See also Marco Caracciolo, “Degrees of Embodiment in Literary Reading,” in Expressive Minds and Artistic Creations: Studies in Cognitive Poetics, 2018; Ben Morgan, “Embodied Cognition and the Project of the Bildungsroman: Wilhelm Meister’s Apprenticeship and Daniel Deronda,” Poetics today 38, no. 2, 2017, https://doi.org/10.1215/03335372-3869287; Christian Benne, “Tolle lege. Embodied reading and the “scene of reading”,” Language sciences (Oxford) 84, 2021, https://doi.org/10.1016/j.langsci.2021.101357.
I removed the ones which upon inspection turned out to be used more with story-world phenomena such as trees or heiresses, ‘breathtakingly’, ‘strikingly’, ‘so’, ‘exceptionally’ and ‘extremely’.
See for example Tom De Smedt and Walter Daelemans, ““Vreselijk mooi!” (terribly beautiful): A Subjectivity Lexicon for Dutch Adjectives.” Paper presented at the Proceedings of the 8th Language Resources and Evaluation Conference (LREC’12), 2012.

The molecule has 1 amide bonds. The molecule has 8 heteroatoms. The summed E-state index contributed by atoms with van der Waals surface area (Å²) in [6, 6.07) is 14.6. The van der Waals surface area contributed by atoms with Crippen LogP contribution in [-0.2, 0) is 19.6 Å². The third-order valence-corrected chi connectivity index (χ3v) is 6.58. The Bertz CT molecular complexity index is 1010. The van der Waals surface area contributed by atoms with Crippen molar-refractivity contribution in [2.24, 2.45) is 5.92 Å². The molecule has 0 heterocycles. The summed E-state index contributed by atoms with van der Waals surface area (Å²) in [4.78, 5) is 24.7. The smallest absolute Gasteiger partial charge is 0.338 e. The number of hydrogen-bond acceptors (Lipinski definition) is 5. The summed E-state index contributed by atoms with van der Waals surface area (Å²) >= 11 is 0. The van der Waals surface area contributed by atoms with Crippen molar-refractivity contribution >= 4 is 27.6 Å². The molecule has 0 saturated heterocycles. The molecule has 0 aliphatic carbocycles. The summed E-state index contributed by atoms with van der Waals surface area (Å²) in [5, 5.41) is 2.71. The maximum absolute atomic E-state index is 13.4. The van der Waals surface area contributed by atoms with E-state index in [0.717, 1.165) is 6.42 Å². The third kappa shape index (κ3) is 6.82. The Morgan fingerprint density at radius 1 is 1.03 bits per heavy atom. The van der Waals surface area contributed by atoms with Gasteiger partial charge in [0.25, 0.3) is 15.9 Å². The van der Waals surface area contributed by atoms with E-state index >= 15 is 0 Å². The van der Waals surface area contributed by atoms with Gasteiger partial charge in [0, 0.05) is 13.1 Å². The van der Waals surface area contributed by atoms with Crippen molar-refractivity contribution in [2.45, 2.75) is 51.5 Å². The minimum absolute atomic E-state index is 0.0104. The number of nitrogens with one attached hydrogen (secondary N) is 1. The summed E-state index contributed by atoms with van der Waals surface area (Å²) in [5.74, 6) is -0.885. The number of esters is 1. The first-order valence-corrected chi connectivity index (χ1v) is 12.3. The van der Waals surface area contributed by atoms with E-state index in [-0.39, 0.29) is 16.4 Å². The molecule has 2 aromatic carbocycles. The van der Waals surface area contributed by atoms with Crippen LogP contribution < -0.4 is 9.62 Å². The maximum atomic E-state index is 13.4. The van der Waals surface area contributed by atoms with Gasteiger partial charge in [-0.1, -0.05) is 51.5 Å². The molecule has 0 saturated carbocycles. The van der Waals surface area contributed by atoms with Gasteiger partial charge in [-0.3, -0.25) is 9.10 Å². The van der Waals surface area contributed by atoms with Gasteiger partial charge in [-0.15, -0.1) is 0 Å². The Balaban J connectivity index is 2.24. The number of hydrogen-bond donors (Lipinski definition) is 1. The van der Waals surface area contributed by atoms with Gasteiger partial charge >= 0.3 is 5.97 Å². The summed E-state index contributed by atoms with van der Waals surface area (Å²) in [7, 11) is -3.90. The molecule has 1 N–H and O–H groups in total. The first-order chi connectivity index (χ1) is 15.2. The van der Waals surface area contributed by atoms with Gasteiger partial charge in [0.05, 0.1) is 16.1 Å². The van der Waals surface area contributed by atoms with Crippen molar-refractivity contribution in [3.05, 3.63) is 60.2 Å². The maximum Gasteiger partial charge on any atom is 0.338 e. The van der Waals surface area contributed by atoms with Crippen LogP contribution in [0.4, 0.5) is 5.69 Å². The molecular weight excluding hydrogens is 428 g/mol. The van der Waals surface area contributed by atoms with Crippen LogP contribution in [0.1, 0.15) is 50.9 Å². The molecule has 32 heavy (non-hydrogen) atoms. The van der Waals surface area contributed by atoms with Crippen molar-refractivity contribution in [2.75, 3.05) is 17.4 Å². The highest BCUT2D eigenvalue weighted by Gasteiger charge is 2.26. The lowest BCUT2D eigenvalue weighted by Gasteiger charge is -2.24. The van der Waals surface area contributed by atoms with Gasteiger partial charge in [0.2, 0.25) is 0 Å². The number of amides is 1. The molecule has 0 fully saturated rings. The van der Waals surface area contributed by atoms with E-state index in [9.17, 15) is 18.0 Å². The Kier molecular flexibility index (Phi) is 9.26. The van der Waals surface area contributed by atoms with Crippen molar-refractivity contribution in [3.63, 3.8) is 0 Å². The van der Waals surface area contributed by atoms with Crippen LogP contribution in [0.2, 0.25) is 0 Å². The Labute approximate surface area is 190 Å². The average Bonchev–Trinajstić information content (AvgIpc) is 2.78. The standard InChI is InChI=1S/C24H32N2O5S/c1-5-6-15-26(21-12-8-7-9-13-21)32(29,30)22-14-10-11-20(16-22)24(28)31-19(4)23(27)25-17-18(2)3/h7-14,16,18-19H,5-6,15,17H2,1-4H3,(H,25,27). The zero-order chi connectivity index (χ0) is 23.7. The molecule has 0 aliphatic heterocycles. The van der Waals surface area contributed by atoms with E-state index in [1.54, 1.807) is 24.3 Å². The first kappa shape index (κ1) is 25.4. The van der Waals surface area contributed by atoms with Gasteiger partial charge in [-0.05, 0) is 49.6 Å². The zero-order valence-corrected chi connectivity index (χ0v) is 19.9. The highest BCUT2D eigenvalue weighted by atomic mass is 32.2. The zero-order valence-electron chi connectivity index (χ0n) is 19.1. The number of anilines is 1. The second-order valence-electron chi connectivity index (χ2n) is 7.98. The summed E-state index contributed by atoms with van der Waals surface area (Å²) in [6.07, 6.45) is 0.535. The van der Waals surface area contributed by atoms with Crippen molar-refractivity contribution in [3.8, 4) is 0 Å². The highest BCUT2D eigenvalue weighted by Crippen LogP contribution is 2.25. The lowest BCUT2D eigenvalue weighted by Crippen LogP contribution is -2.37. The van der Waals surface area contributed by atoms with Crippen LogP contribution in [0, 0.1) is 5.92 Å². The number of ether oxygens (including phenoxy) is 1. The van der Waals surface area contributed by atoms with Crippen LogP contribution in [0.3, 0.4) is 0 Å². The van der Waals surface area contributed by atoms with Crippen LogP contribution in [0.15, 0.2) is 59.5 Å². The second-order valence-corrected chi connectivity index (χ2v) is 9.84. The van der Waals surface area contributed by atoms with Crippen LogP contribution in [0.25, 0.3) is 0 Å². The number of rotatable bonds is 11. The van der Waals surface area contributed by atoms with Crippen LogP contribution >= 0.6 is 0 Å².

“The development and psychometric properties of LIWC2007,” 2007, accessed 2017-01-24, http://hdl.handle.net/2152/31333.
We ignore reviews with rating zero, which presumably represents a missing value.
After the first ten to twenty keywords, the differences in relative frequency quickly get so small that, while still statistically significant, it becomes hard to ascribe meaning to these differences. For the algorithm that Sketch Engine uses, see Adam Kilgarriff, "Simple maths for keywords. " Paper presented at the Corpus Linguistics Conference, 2009.
The meanings of the tags are explained here: https://www.sketchengine.eu/english-treetagger-pipeline-2/ (access date Dec 14, 2021).